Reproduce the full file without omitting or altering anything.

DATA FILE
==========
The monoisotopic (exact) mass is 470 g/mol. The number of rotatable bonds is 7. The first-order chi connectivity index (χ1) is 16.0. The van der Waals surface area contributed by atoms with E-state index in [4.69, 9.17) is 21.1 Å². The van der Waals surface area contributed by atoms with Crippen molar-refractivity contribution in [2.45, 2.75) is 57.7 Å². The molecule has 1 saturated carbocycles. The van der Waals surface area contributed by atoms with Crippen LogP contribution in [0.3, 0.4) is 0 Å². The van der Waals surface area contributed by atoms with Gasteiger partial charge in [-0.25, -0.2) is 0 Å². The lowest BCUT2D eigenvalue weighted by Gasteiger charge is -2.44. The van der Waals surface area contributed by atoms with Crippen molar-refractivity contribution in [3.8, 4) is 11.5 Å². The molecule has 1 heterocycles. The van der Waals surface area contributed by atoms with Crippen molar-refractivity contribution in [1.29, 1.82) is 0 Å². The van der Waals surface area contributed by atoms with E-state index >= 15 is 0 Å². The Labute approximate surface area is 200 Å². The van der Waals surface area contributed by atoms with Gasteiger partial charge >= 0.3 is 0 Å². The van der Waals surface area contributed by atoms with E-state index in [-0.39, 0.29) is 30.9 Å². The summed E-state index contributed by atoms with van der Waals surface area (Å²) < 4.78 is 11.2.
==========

The monoisotopic (exact) mass is 470 g/mol. The number of rotatable bonds is 7. The first-order chi connectivity index (χ1) is 16.0. The van der Waals surface area contributed by atoms with E-state index in [4.69, 9.17) is 21.1 Å². The van der Waals surface area contributed by atoms with Crippen molar-refractivity contribution in [2.45, 2.75) is 57.7 Å². The molecule has 1 saturated carbocycles. The van der Waals surface area contributed by atoms with Crippen LogP contribution in [0.3, 0.4) is 0 Å². The van der Waals surface area contributed by atoms with Gasteiger partial charge in [-0.25, -0.2) is 0 Å². The lowest BCUT2D eigenvalue weighted by Gasteiger charge is -2.44. The van der Waals surface area contributed by atoms with Crippen molar-refractivity contribution in [3.8, 4) is 11.5 Å². The molecule has 1 heterocycles. The van der Waals surface area contributed by atoms with Crippen molar-refractivity contribution in [1.29, 1.82) is 0 Å². The van der Waals surface area contributed by atoms with E-state index >= 15 is 0 Å². The Labute approximate surface area is 200 Å². The van der Waals surface area contributed by atoms with Gasteiger partial charge >= 0.3 is 0 Å². The van der Waals surface area contributed by atoms with E-state index in [-0.39, 0.29) is 30.9 Å². The summed E-state index contributed by atoms with van der Waals surface area (Å²) < 4.78 is 11.2.